Richmond Times Dispatch:

 

Former Gov. Bob McDonnell will not be reporting to prison next month, thanks to a brief order from the Richmond-based 4th U.S. Circuit Court of Appeals on Monday that grants him bond pending his appeal.

The court noted that McDonnell is not a danger to society or a flight risk, that his appeal is not a delay tactic, and that there is a substantial question of law or fact that could lead to a reversal or new trial.

“I am grateful for today’s ruling by the U.S. Court of Appeals for the 4th Circuit allowing me to remain free on bond pending my appeal,” McDonnell said in a statement.

Virginia’s 71st governor said, “I plan to spend time with my new granddaughter who was born this month, attend my sons’ graduation ceremonies, and embrace family time with my daughters.”

I am pleased he won his appeal.  McDonnell made some bad choices.  He didn’t take a bribe, cheat anyone, steal, or embezzle.  He broke no Virginia laws.  However, the federal government swooped in and basically overruled Virginia.

I resent that and I also don’t think McDonnell is a bad person.  I think he should have been allowed to do community service.  Let’s cast our partisan politics aside.   McDonnell was stupid.  Being stupid isn’t illegal.

Disclosure:  I am no fan of McDonnell.  I disdain his politics.

9 thoughts on “McDonnell to remain free pending appeal

  1. Scout

    This seems like a sound decision by the Court of Appeals. They would not have taken this approach if they had considered the issues raised on appeal to be frivolous. It would have been a great injustice to require McDonnell to report to prison for several months of incarceration only to have his position vindicated down the road.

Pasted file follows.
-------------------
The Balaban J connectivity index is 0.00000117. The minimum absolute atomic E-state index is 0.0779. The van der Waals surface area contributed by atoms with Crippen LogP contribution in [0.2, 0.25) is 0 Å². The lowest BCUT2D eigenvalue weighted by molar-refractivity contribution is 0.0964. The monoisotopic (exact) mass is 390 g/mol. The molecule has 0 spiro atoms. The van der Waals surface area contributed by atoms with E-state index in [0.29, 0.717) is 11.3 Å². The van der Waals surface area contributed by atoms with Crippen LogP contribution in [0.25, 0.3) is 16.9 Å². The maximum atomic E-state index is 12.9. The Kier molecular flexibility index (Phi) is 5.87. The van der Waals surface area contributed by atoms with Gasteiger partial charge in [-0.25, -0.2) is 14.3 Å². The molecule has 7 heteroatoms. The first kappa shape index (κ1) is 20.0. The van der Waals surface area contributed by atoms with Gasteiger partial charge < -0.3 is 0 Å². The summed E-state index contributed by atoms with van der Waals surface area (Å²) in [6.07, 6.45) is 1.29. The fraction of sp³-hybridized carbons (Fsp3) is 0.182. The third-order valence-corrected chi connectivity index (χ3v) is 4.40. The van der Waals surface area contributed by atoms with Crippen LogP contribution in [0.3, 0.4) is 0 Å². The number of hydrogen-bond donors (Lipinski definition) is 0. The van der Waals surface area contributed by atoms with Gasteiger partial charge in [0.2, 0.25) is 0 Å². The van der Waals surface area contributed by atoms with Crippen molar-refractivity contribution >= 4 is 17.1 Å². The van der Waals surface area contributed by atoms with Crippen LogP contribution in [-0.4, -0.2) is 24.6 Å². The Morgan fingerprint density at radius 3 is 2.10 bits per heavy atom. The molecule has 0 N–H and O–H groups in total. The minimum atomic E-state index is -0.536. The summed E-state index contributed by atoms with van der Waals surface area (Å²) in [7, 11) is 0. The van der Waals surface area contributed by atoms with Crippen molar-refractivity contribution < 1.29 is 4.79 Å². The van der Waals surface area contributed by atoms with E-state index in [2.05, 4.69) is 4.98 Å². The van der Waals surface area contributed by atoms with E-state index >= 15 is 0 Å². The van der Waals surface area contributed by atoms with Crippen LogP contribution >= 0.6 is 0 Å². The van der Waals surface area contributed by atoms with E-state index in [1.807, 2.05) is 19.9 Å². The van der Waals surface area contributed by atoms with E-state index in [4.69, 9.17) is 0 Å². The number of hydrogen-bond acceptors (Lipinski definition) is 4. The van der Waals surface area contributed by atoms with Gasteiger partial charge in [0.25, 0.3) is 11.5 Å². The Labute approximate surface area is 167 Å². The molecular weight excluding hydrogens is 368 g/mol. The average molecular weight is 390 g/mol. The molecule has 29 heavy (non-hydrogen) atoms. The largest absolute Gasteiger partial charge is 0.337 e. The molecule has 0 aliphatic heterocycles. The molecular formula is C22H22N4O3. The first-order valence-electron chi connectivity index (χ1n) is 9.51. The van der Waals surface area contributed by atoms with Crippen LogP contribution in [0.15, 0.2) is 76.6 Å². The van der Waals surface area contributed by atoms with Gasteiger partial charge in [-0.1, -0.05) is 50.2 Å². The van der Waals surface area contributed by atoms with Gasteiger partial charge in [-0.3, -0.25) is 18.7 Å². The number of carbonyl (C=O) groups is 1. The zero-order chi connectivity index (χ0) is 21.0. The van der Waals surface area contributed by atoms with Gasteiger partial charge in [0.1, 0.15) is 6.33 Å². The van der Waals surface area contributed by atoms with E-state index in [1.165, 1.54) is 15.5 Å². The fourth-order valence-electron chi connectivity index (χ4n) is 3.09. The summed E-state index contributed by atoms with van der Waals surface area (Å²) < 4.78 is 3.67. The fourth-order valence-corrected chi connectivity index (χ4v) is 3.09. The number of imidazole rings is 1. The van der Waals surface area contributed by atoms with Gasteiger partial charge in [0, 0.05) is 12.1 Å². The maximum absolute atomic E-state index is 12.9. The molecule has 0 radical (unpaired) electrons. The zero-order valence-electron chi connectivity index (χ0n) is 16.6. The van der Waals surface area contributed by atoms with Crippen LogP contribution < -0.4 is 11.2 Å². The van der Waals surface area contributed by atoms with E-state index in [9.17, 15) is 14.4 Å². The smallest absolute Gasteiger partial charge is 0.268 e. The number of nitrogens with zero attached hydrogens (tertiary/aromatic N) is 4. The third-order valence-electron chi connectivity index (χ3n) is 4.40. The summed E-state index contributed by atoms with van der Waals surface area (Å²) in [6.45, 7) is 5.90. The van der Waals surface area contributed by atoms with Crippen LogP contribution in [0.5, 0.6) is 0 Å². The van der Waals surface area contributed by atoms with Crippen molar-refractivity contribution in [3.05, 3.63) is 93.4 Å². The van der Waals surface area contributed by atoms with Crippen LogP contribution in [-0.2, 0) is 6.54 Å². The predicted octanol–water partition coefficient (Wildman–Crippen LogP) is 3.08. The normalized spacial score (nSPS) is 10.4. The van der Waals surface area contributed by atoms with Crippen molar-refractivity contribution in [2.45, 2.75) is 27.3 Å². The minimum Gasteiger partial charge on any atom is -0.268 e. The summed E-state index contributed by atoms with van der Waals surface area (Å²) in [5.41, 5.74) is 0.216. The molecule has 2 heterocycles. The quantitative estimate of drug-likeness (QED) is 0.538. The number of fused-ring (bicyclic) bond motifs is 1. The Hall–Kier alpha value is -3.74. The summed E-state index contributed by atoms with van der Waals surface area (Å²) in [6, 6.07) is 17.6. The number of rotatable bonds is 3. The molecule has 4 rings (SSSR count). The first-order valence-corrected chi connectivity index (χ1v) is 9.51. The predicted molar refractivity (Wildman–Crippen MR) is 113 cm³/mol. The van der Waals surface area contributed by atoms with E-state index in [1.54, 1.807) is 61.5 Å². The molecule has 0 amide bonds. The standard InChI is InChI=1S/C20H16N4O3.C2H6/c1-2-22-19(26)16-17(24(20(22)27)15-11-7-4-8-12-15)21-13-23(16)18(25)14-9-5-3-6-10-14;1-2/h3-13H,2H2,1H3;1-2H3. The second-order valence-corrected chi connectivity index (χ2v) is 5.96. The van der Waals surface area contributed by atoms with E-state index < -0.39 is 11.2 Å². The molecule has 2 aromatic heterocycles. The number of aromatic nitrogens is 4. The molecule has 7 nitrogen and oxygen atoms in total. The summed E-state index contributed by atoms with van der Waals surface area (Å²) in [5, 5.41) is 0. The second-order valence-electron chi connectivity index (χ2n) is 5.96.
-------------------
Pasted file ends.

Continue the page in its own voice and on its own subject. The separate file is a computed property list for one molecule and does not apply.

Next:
2. Steve Thomas

    Agree.

  3. Rick Bentley

    I’d prefer him in prison. Not because I think he’s an especially bad guy. But because we should punish people for crimes they commit.

    1. The man is 60 years old and broke no Virginia laws. Why is punishment so important to you?

      I thought the main reason for prison was to protect society from those who would do it harm.

      If it was really for punishment would would have convicts out working in the salt mines.

  4. Rick Bentley

    But, you know, if you have money you get to play by a different set of rules. We’re instiuitionalizing that in America.

  5. He didn’t have the money and he was expected to play in an arena that required money. That was the problem.

    Perhaps McDonnell’s fault is that he was simply too middle class.

    None of this would have happened if Terry McAuliffe had been the governor. He has his own money and lots of it.

  6. George S. Harris

    I’m sorta with Rick-how did that happen? If this was anybody but the former governor, they would be sitting in prison while their attorney worked on their appeal. Rank does have some privileges. Maybe he didn’t break any state laws but apparently a judge and jury thought he broke some federal laws. Maybe he will luck out on an appeal but in the meantime, he should be locked up just like an ordinary citizen.

    1. People do what McDonnell did at work every day of their lives and are never prosecuted. What is it that he did that particularly torques you?

  7. Scout

    The difference in this case, George, is not race, class or rank, but the nature of the laws under which the prosecution was conducted. The Court of Appeals realizes that this is a prosecution that really pushes the envelope on federal laws governing the “honest services” of state officials. They want to take a hard look at it. Eventually, the conviction may be upheld, but we’re in new territory here and anyone’s liberty, even a former Republican Governor, is entitled to the exercise of great care prior to its being confiscated. If it had been a carjacking or a heroin bust, the application of the law might not be so novel.

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